Ukrainians have received a much warmer welcome than their Afghan counterparts. In this blog, I’ll argue that the reasons for this preferential treatment are complex and involve not only history and culture, but also language and the role of the media.
The historical context: Afghan and Ukrainian the connections to Russia
How many of us know Afghan history, and particularly the role played by Russia in Afghan history? How many of us have heard of the ‘Great Game’ played between the Russian and British Empires in the nineteenth and the early-twentieth century and documented by Rudyard Kipling in his novel Kim? At that time, Afghanistan was an independent state with its northern border lying in close proximity to the territory of the Russian Empire, and its eastern border touching India. The British, believing their Empire was at risk from Russian attack via Afghanistan, attempted to annex the country. This resulted in three wars. In the final British-Afghan War (1919-21), the British were defeated and Afghanistan’s independence recognised. Between the 1950s and 1970s relations between Afghanistan and Russia grew stronger. In 1979, the USSR invaded Afghanistan to protect the faltering Afghan communist regime. The population reacted with violent demonstrations, and Muslim rebels (Mujahadeen) fought the USSR. In the 1980s they received arms from the Unites States, Britain and China. The Islamist Mujahadeen fighters, including Osama bin Laden, formed al-Qaida to fight a jihad (holy war) against the Soviets. When the Soviet threat had been destroyed, they turned their attention to the United States, culminating in the 9/11 terrorist attack and the reprisals which led to Britain and America sending troops to Afghanistan to fight the Taliban. As a result of the conflict and the occupation of the British and the Americans, many people of Afghanistan, enjoyed the privileges and freedom of the western culture. They also worked for the British and American armies and other institutions as translators, mediators, administrators and journalists. According to Savage (2022), many of those who worked for the west have been very poorly treated, and their lives are in danger having been abandoned by the British government. My key point is that Afghans and Ukrainians have been treated differently.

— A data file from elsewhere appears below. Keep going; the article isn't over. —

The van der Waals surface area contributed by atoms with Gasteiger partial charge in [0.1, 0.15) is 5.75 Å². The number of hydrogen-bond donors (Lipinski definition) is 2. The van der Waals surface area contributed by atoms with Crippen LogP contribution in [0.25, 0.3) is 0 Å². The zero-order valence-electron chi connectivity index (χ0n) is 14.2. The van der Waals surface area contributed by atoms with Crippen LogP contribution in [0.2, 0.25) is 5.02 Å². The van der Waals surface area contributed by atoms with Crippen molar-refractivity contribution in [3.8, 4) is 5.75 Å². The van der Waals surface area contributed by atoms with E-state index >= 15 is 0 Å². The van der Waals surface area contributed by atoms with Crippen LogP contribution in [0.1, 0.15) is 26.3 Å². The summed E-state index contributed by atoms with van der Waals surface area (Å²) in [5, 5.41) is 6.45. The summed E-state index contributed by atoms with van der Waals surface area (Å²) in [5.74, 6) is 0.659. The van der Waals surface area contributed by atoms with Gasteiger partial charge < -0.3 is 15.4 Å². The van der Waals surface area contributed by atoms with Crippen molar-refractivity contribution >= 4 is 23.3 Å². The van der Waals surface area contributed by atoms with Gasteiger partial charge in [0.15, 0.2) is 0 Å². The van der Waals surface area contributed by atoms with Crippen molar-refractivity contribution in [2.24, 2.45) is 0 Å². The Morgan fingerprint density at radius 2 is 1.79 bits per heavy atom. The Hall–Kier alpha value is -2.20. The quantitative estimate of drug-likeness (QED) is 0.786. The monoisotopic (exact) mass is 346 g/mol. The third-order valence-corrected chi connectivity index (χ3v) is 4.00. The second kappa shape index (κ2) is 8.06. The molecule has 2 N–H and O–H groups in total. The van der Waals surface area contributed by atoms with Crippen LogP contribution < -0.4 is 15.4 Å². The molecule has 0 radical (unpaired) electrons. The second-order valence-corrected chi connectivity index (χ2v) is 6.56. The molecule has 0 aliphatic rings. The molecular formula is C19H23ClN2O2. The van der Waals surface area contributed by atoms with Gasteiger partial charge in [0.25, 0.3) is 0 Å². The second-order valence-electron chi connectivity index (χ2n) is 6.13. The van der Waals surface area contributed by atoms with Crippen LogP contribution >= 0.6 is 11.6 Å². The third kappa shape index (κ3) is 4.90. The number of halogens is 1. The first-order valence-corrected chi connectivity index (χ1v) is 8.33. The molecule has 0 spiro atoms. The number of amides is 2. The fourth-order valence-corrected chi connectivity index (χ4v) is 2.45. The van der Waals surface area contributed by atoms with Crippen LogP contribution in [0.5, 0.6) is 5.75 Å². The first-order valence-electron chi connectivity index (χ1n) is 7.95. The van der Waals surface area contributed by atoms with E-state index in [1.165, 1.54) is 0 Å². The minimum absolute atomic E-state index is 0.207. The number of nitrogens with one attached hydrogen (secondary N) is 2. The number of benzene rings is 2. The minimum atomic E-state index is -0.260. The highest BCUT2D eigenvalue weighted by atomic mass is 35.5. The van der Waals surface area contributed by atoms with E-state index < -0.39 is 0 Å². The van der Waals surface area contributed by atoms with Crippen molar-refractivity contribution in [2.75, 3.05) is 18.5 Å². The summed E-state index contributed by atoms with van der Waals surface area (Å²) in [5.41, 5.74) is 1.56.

Like Afghanistan and Russia, Ukraine and Russia also share a complex history. It is believed widely in the region that Kyiv, the Ukrainian capital, was the birthplace of both Russia and Ukraine. Ukraine, the second largest European country, also has a difficult past, not unlike Afghanistan. Andrea Kaeppeler (2014) explains, ‘West Ukraine was mainly ruled by the Hapsburg monarchy and central Ukraine was ruled by the kingdom of Poland- Lithuania, (the southern and eastern areas were not populated until the middle of the seventeenth to the end of eighteenth century). By 1654 Ukraine had become annexed under the protection of the Russian Tsar’.
Ukraine declared independence in 1918, in the turmoil of the First World War and Russian Revolution, but it was short lived. In 1922 it became one of the original republics of the USSR. It did not regain its independence until the Soviet Union collapsed in 1991 (History, 2021).
Ukraine has been recognised as an independent country by the EU, but Russia has refused to accept its independence. If Russia accepted Ukraine’s move further to the west, it would make Europe the biggest land mass, meaning the west would hold the significant balance of power against Russia. What is at stake for Russia is not only the economic value of Ukraine, but its cultural heritage, and superpower status. Does our understanding of these political and historical actions lead us to favour Ukrainian refugees over Afghans?